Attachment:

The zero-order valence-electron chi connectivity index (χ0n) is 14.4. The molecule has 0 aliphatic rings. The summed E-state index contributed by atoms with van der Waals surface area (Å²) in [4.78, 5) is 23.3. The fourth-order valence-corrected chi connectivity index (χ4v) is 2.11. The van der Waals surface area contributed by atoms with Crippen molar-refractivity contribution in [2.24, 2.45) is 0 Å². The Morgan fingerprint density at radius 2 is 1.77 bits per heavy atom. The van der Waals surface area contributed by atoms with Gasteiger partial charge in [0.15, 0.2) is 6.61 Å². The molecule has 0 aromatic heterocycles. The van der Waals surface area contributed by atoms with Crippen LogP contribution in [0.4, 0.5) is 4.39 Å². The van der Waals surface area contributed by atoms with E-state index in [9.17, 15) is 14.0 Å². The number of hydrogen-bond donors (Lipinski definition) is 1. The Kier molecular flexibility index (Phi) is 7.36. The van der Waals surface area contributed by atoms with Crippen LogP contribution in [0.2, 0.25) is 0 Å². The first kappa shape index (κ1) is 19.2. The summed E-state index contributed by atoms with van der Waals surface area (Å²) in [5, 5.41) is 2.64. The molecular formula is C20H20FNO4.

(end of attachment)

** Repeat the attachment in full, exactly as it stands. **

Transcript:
The zero-order valence-electron chi connectivity index (χ0n) is 14.4. The molecule has 0 aliphatic rings. The summed E-state index contributed by atoms with van der Waals surface area (Å²) in [4.78, 5) is 23.3. The fourth-order valence-corrected chi connectivity index (χ4v) is 2.11. The van der Waals surface area contributed by atoms with Crippen molar-refractivity contribution in [2.24, 2.45) is 0 Å². The Morgan fingerprint density at radius 2 is 1.77 bits per heavy atom. The van der Waals surface area contributed by atoms with Gasteiger partial charge in [0.15, 0.2) is 6.61 Å². The molecule has 0 aromatic heterocycles. The van der Waals surface area contributed by atoms with Crippen LogP contribution in [0.4, 0.5) is 4.39 Å². The van der Waals surface area contributed by atoms with E-state index in [9.17, 15) is 14.0 Å². The number of hydrogen-bond donors (Lipinski definition) is 1. The Kier molecular flexibility index (Phi) is 7.36. The van der Waals surface area contributed by atoms with Crippen LogP contribution in [0.2, 0.25) is 0 Å². The first kappa shape index (κ1) is 19.2. The summed E-state index contributed by atoms with van der Waals surface area (Å²) in [5, 5.41) is 2.64. The molecular formula is C20H20FNO4.